Become Increasingly clear and confident with your decision and ability to change lanes safely.
Like you would on the highway, look for opportunities to Change Lanes that will improve progress and accelerate your success (without recklessness or undue risk). Make sure the path you’re planning is both clear and safe. Not filled with hazards and detours and roadblocks that will set you back. Identify and embrace constraints, and avoid undue risks, unless you’re sure you can handle them when they arise.
An honest and thorough understanding about what’s in place to support your change as well as obstacles or people you’ll have to avoid, overcome or convince is vital to your success. Knowing that the change you propose is both safe and sound for the organization will help you to develop support. It’s important to note: There are times as well that not changing can be a greater risk than doing things differently.
“The pain of regret is greater than the pain of discipline.” Jim Rohn
There’s a process for clearing the way. In your car, you can’t just look forward. You use your mirrors and peripheral vision to see if you think it’s clear from behind and alongside. Then, as a final precaution, turn your head and look to be sure it’s clear, before you start to change… (At least, you’re supposed to.)
So how does this translate to business? Ask yourself these questions:
How much change will it take to just improve progress?
Is it a lot or a little? A few tweaks or a complete overhaul?
How much change will it take to completely achieve your goal(s)?
This is a different question that the previous one. The first is how much do we have to change to head in a better direction and accelerate progress?
This question is how much change will it take to achieve the goal? The answer may be simply to sustain the initial change over time, i.e., “Get in that lane and stay there.”, Or it may call for additional lane changes now, or over time, as you progress.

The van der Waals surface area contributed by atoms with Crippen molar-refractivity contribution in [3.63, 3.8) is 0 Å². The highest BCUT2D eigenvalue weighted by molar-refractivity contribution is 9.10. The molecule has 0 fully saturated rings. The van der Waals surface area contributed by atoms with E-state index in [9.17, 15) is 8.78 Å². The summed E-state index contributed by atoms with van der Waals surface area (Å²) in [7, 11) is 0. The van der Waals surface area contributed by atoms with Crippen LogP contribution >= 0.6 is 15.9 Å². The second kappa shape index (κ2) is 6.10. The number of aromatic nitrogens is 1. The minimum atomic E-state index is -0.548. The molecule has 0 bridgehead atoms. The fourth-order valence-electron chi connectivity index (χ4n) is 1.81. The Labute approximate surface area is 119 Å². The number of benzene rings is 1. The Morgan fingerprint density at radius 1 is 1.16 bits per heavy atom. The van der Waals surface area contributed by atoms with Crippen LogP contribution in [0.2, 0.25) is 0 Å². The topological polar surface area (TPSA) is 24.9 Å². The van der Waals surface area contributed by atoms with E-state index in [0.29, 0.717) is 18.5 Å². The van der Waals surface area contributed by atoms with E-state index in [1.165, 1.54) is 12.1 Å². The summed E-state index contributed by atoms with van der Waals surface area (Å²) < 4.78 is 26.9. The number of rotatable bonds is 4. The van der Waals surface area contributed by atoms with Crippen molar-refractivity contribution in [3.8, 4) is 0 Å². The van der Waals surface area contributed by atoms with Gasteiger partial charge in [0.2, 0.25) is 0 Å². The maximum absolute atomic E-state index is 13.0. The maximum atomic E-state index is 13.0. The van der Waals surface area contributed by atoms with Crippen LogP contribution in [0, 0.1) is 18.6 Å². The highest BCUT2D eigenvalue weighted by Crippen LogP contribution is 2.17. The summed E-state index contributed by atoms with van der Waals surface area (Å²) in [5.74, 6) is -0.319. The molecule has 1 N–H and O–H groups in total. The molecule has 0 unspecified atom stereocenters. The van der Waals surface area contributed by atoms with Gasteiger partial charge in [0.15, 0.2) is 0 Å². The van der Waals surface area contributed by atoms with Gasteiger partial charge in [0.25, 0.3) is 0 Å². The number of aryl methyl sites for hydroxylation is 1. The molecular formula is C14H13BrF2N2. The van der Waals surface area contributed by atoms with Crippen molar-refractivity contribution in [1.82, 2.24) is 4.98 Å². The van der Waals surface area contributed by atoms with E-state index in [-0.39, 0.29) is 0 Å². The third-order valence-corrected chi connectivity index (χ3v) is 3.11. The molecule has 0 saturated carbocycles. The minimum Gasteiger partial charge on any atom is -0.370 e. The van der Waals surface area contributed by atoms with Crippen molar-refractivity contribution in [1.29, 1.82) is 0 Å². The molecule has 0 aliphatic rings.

Don’t get lost in the details. Just turn your attention to these possibilities and jot down your initial thoughts.
What are the risks or consequences of the change you'd like to make?
Here's a checklist of vital questions:
Will this change add or diminish risk?
Will it take time or save time?
Speed things up or slow them down?
Make things easier, or harder at first, before they get easier?
Assess your blind spots. How will it affect you personally?
Look to look to teammates, competitors, mentors, other industries for perspective you may lack. How will it affect others? Ask yourself and them.
Your business partners?
Your customers and other stakeholders?
How you ask these questions will influence the response. Remember - You’re not asking for their permission. You’ve already decided to change lanes. Let others know you’re considering and planning, this change. What do they see as opportunities, challenges, or risks? You may even ask or receive their thoughts and recommendations on how to succeed or how they can help. A great way to gain buy-in.
While this may seem excessive, it doesn’t have to be laborious or take a long time. Looking at things from other perspectives will help you to develop a clear picture.
What are the risks or consequences of staying the course?
Here are some "Resistance-Busters"... What happens if you hesitate or fail to Change Lanes?
Will you miss your goals or targets?
Will you succeed, just behind schedule?
Will you exceed budget or run out of money?
Will you be increasingly micro-managed?
Will the reputation of you or your team be diminished?
Will your company lose, or fail to gain market share?
Will you be reassigned, replaced or lose your job?
For bigger, or larger-scale changes, you may want or need to be even more thorough as you survey the path(s) forward. Other lane changes may be smaller, but no less important, and require similar vigilance to ensure a safe and agile transition.
The Changing Lanes for Business Coaching Program offers a special tool you can use to develop a clear and thorough picture of whether or how to Change Lanes and become increasingly confident with your decision and ability to and position yourself for success.
Initiating change without knowing if or when it’s clear, or what’s in the way is both risky and reckless.
Shortsightedness can lead to major regret, failure, adverse or even catastrophic consequences.
Not having an honest assessment of the obstacles and challenges the change will face can leave you surprised and delay or derail your success.
Not knowing what and when to Signal the Change to your team and stakeholders.
Speaking of Signaling, that’s Step #3 of the Changing Lanes Approach. Click here for the next post: SIGNAL the Change to learn Four Tips to Safely Signal Your Lane Change.
Schedule a FREE call with me to discuss the opportunities and risks you’re facing and how you can use the Changing Lanes approach to succeed.